High Tide is a New York based design agency, led by Creative Director Danny Miller and Managing Director Jill Cole. We caught up with Danny to hear about their background and a few of their projects.
How did you come to starting High Tide and what made you want to do it?
Shortly after graduating college, I moved back to New York and began working as an art director for a big record label. It was a great experience and I learned a lot, but like many creatives working in a corporate environment, I quickly yearned for more freedom and flexibility. I had a great mentor named Kallen Yan who taught me a lot about the design world and the importance of creating meaningful work that is more than just a set of graphics. This coupled with being raised by a set of parents who were both self-employed — my father was a painter and my mother was involved in real estate — provided me with the initial confidence to start something on my own. Around that time (the late aughts), I was meeting a lot of startup founders who seemed to understand and appreciate good design — they saw how much it could enhance their customer’s experience of their brand. When I first went out on my own, this community offered many opportunities and challenges that helped me to establish and evolve High Tide. I still find it really satisfying to work closely with founders, helping them translate their vision and ideas into the world.
How has the agency evolved since you started?
On one level, we’ve grown our team from 2 quasi-generalists to 10 folks who are really, really good at their specialty. This, in turn, has allowed us to create more multi-dimensional work across more mediums. On another level, we’re continuously evolving our processes to reflect changes we perceive among consumer audiences and clients’ needs.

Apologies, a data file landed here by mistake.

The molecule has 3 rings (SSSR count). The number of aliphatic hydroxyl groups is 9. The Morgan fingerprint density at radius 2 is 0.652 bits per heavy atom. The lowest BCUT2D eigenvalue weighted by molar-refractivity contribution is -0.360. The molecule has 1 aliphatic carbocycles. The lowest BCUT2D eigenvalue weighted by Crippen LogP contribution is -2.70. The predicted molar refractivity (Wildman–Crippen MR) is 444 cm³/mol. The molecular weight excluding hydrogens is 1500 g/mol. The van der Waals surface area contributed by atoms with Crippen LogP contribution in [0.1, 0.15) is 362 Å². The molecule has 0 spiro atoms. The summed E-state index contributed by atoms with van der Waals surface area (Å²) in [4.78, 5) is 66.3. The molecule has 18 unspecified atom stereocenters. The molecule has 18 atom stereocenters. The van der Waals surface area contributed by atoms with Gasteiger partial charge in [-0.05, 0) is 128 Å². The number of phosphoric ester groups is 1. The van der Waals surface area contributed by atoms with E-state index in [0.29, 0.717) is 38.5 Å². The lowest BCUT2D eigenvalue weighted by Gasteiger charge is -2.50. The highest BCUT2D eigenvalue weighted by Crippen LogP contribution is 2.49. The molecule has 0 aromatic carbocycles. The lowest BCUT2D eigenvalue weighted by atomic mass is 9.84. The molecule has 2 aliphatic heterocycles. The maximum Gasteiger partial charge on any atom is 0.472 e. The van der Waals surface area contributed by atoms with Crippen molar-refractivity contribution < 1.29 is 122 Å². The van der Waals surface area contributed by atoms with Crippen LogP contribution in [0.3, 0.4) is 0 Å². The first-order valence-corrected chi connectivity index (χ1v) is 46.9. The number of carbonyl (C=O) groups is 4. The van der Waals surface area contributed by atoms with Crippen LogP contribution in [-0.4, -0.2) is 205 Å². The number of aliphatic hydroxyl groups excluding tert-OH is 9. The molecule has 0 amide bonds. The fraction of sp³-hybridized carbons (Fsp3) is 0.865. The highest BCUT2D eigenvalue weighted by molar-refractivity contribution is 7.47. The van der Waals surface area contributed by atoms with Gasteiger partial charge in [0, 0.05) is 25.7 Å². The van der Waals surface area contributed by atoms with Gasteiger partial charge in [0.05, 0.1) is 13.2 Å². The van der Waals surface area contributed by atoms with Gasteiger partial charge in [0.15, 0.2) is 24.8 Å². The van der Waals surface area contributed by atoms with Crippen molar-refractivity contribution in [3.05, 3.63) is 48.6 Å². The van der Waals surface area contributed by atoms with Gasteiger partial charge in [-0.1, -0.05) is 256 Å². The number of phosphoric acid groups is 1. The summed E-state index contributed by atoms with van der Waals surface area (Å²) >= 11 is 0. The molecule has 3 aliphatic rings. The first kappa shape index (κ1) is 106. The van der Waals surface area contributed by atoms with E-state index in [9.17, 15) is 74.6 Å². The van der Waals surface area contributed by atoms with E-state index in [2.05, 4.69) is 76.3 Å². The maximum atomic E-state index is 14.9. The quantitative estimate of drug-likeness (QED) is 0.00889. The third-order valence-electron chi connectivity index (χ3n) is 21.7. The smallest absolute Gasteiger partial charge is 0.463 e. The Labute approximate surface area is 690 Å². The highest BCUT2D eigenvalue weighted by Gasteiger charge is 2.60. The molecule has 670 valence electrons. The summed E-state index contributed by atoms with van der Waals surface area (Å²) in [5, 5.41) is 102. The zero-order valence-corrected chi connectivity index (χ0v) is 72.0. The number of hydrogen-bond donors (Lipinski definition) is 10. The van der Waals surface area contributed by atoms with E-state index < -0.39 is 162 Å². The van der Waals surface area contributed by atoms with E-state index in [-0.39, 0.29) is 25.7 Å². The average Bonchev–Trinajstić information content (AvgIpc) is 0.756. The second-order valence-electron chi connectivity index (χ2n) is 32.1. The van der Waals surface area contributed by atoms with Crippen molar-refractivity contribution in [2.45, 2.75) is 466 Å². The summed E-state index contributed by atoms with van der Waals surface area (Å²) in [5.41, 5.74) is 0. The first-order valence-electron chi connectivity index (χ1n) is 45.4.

Why did you choose to reference Scandinavian design for the Dig Inn branding?
When we received the brief from Dig Inn where they shared their newly defined values and such, we were struck by the affinity between their brand and certain aspects of Scandinavian design. There is something essential and sincere about both, where warmth and community are high priorities. The Nordic countries have an interesting relationship to light given the short summers and long winters, and their designers are always devising ways to maximise it. This was also very important to Dig Inn. They wanted to keep the cozy feeling one might expect from a place serving such wholesome food, but lose any sense of darkness or heaviness. Light and warmth were guiding themes.
What’s the best part of being a design studio in New York City?
It’s so easy for us to find inspiration in the city just by walking around, popping into one of the many amazing bookshops, museums and galleries. Even seeing a great concert can be super inspiring and motivate us to be creative the next day at the office. New York is so culturally rich, and I think the mix of so many different people and cultures generates a lot of unique and interesting things.